Call the Farm! (719) 541-1002 | 27178 State Hwy 86 Simla, Colorado |

Fast-food chain Chick-fil-A has sparked a social media backlash after announcing that it will soon allow certain antibiotics in the chickens it raises, citing supply issues.

 

Chick-fil-A restaurants in the U.S., Canada and Puerto Rico will transition “from chicken raised with No Antibiotics Ever (NAE) to chicken raised with No Antibiotics Important to Human Medicine (NAIHM), starting in the spring of 2024,” the company said in a statement posted on its website this week.

The statement said the antibiotics would only be administered “if the animal and those around it were to become sick.”

The move is intended “to maintain supply of the high-quality chicken you expect from us,” the company said. Chick-fil-A announced a commitment to serving chicken raised without antibiotics in 2014, fulfilling the promise in 2019.

 

Chick-fil-A
A Chick-fil-A meal at a restaurant on June 1, 2023, in Novato, California. The company has sparked a social media backlash after announcing that it will soon allow its chickens to be raised with certain antibiotics, citing supply issues. IMAGE CREDIT: Justin Sullivan/Getty Images

 

In a statement to Reuters, Chick-fil-A said the policy change was due to challenges it foresees finding chicken supplies that “meets our rigid standards.”

Many took to social media to blast Chick-fil-A for the change, including conservatives, with some calling for people to boycott the chain.

“Just wanted to let you know that Chick-fil-A just walked back their NO ANTIBIOTICS EVER rule for their chicken,” Alex Clark, a conservative podcast host, wrote on X, formerly Twitter. “You have got to stop eating there.”

Some indicated they would do exactly that.

“Chick-fil-A going back on their no antibiotics ever commitment was not on my bingo card. Its been a good run,” one person wrote on X, alongside a screenshot showing they were deleting the Chick-fil-A app on their phone.

Another wrote: “My family and I are huge @ChickfilA fans! We go all the time. But we won’t eat at Chick-fil-A if they serve food with Antibiotics in them. My kids’ health is too important to me.”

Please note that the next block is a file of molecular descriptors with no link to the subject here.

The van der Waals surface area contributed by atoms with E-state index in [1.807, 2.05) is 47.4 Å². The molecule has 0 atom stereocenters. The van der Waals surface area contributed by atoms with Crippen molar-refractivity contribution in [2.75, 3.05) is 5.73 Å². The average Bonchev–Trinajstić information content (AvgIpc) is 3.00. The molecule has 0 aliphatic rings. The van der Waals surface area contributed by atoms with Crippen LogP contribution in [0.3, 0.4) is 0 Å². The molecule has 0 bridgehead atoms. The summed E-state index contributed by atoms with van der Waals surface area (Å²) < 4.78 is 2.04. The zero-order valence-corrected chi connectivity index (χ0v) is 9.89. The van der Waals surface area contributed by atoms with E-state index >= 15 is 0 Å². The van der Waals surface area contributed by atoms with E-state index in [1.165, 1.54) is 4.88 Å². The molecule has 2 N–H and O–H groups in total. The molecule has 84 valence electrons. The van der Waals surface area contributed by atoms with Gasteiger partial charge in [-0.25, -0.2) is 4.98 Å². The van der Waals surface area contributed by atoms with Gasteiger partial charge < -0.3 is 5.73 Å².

Another person wrote: “Chick-fil-A has always used peanut oil to cook with and now introduces No Antibiotics Important to Human Medicine chicken to its menu. It’s time for people to boycott Chick-fil-A and cause them to move out of the South and to places like California.”

However, some defended the move.

“This is good news. Healthier chickens, you’d want an antibiotic if you needed one, why deprive a chicken of an antibiotic?” one person wrote.

Chick-fil-A’s shift away from antibiotic-free chicken follows other similar moves by other companies.

Tyson Foods, a major supplier of chicken, announced last summer that it was reintroducing certain antibiotics to its chicken supply chain, after going antibiotic-free in 2017.

Panera Bread, another early adopter of antibiotic-free commitments, also recently changed its animal welfare policies to allow the use of antibiotics in pork and turkey products, Reuters reported.

 

WRITTEN BY: Khaleda Rahman; Khaleda is Newsweek’s Senior News Reporter based in London, UK. Her focus is reporting on abortion rights, race, education, sexual abuse and capital punishment. Khaleda joined Newsweek in 2019 and had previously worked at the MailOnline in London, New York and Sydney. She is a graduate of University College London. Languages: English.

You can get in touch with Khaleda by emailing k.rahman@newsweek.com

 

 

LIKE WHAT YOU JUST READ? Here, at Rafter W Ranch, we are revitalizing ranching! We care about the environment and want to ensure what we do benefits you and your family for decades to come.

From our ranch to your table, help our ranch continue to thrive … purchase beef, chicken, or eggs from our ranch today!

And feel free to DONATE to our daily operations costs, or the costs to run our ranch so we can continue to be sustainable for the environment. With ANY PURCHASE you can kindly contribute to us within the DONATE portion of your transaction.